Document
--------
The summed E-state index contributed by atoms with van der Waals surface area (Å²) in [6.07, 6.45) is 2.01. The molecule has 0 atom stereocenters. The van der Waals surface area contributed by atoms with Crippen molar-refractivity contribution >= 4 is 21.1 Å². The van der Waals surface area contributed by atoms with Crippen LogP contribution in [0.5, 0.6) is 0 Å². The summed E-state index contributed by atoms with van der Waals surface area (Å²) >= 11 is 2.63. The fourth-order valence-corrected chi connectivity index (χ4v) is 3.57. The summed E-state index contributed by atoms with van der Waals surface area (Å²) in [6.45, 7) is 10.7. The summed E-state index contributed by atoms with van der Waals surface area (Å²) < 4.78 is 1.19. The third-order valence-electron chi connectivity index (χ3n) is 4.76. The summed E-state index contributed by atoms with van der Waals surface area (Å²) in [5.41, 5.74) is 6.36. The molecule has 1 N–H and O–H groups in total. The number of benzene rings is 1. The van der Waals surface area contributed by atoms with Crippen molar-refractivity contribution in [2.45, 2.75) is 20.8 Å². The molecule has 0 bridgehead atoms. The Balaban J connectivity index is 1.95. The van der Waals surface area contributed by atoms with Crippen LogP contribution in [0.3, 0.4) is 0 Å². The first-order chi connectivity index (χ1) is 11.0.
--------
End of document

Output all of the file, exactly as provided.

The summed E-state index contributed by atoms with van der Waals surface area (Å²) in [6.07, 6.45) is 2.01. The molecule has 0 atom stereocenters. The van der Waals surface area contributed by atoms with Crippen molar-refractivity contribution >= 4 is 21.1 Å². The van der Waals surface area contributed by atoms with Crippen LogP contribution in [0.5, 0.6) is 0 Å². The summed E-state index contributed by atoms with van der Waals surface area (Å²) >= 11 is 2.63. The fourth-order valence-corrected chi connectivity index (χ4v) is 3.57. The summed E-state index contributed by atoms with van der Waals surface area (Å²) in [6.45, 7) is 10.7. The summed E-state index contributed by atoms with van der Waals surface area (Å²) < 4.78 is 1.19. The third-order valence-electron chi connectivity index (χ3n) is 4.76. The summed E-state index contributed by atoms with van der Waals surface area (Å²) in [5.41, 5.74) is 6.36. The molecule has 1 N–H and O–H groups in total. The number of benzene rings is 1. The van der Waals surface area contributed by atoms with Crippen molar-refractivity contribution in [2.45, 2.75) is 20.8 Å². The molecule has 0 bridgehead atoms. The Balaban J connectivity index is 1.95. The van der Waals surface area contributed by atoms with Crippen LogP contribution in [0.3, 0.4) is 0 Å². The first-order chi connectivity index (χ1) is 11.0.